How to copy one jar inside another

How to copy one jar inside another

Post by Mark Spac » Tue, 01 May 2007 04:35:28


Hi all. This is likely a repeat of an earlier question, but my Google
foo is weak and I can't find what I'm looking for.

I want to create a Java application that uses an external library (a
.jar that isn't in the default JRE), but I don't want to have to ask the
user to fiddle with adding other .jars to the class path, and I don't
want to take the time to set-up any kind of installer (Web start, etc.)

What's the best way of doing this?

I seem to remember someone mentioning a utility that would copy all
classes used in various .jars into file one file so that they could be
all used together, but I can't locate any. Any help/pointers much
appreciated.
 
 
 

How to copy one jar inside another

Post by Tor Iver W » Fri, 04 May 2007 04:21:55

P Sun, 29 Apr 2007 21:35:28 +0200, skrev Mark Space
< XXXX@XXXXX.COM >:


Ship the jar alongside your app jar and add a Class-Path entry to your app
jar's manifest (I assume you use Main-Class and the like to enable "java
-jar" invocation.

E.g.

Manifest-Version: 1.0
Main-Class: your.package.and.Class
Class-Path: other.jar

 
 
 

How to copy one jar inside another

Post by Mark Spac » Sun, 06 May 2007 03:48:32


Hmm, it's a thought, but I'm not sure exactly how this works. By "along
side" do you mean perhaps in a zip file, so the user will extract both
.jars to the same sub-directory? And will this always work? Is the
current running .jar always in the classpath? I'd prefer to not have to
ask the user to add, for example, $HOME/downloads to the classpath if it
normally isn't.

I might be asking for the impossible, but I'd like to understand how
this works.

Thanks for replying, btw!
 
 
 

How to copy one jar inside another

Post by a2490 » Sun, 06 May 2007 04:58:46


What about reading the documentation then?
 
 
 

How to copy one jar inside another

Post by Mark Spac » Sun, 06 May 2007 05:06:17


Isn't this the news group for asking for help? And if I read the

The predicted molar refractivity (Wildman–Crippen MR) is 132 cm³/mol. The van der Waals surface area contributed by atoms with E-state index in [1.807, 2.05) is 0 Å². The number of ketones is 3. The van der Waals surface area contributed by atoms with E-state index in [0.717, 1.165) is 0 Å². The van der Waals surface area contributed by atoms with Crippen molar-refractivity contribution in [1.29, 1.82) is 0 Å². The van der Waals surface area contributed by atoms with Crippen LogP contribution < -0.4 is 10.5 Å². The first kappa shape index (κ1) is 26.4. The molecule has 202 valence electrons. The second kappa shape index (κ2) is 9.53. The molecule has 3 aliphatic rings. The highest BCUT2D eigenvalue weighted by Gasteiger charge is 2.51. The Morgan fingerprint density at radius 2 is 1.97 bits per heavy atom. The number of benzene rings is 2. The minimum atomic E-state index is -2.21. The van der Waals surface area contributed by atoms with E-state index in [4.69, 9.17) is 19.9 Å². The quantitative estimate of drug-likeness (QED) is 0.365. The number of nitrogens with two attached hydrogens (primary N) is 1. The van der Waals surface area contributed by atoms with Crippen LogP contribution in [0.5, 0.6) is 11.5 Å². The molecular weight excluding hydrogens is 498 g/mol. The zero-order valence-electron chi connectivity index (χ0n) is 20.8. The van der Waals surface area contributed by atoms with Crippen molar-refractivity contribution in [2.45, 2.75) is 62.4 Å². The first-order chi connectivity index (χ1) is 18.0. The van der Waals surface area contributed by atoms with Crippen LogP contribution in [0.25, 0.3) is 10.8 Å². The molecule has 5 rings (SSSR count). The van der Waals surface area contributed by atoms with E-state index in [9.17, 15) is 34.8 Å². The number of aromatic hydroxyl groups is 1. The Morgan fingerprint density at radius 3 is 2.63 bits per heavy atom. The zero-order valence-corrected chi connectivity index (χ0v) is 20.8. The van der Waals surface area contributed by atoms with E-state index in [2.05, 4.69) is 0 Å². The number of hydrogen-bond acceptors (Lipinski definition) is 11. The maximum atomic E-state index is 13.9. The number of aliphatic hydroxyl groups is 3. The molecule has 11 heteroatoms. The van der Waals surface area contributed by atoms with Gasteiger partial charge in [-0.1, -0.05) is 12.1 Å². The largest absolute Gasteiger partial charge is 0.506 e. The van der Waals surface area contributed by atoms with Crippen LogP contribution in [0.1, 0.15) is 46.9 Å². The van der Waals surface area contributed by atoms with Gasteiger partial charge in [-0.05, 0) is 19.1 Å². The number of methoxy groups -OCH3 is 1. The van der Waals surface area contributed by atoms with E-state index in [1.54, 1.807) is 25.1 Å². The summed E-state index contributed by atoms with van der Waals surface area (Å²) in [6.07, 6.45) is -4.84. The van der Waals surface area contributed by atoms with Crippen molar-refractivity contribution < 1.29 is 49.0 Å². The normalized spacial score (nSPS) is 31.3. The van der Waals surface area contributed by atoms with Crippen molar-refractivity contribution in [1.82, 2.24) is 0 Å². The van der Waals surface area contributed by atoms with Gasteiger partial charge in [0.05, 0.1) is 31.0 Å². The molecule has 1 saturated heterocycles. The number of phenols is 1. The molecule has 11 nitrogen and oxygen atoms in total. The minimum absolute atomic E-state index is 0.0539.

documentation and understood it, do you think I'd be posting here?
 
 
 

How to copy one jar inside another

Post by a2490 » Sun, 06 May 2007 06:06:34


This is not the newsgroup for people who want to be spoon feed and are
to lazy to do their own reading.
 
 
 

How to copy one jar inside another

Post by Mark Spac » Sun, 06 May 2007 06:53:16


To be more clear, my reading of the documentation says that what Tor
suggested will not work. The manifest file class-path still requires a
full path, and unless "other.jar" is in the root of the file system, it
won't be found. Thus it fails the general case. I know how to
manipulate a class path; I don't want a user to have to do so.

I find both of your replies to be quite rude. Feel free not not respond
to any further posts of mine. You're a waste of bandwidth.
 
 
 

How to copy one jar inside another

Post by Richard Re » Sun, 06 May 2007 20:31:06


I've used the class path extension with a relative dir:

Manifest-Version: 1.0
Main-Class: uk.ac.qub.trace.Main
Class-Path: tools.jar

all I had to do was put the tools.jar in the same dir as my executable jar
which meant the whole lot could just be unzipped to a dir

I take it you want the user to start the program by double clicking on the
jar? just thought that if that wasn't required you could use a start up
script that sets HOME as the current dir and adds all the jars in say,
HOME/lib to your classpath, think I remember reading somewhere that java 1.5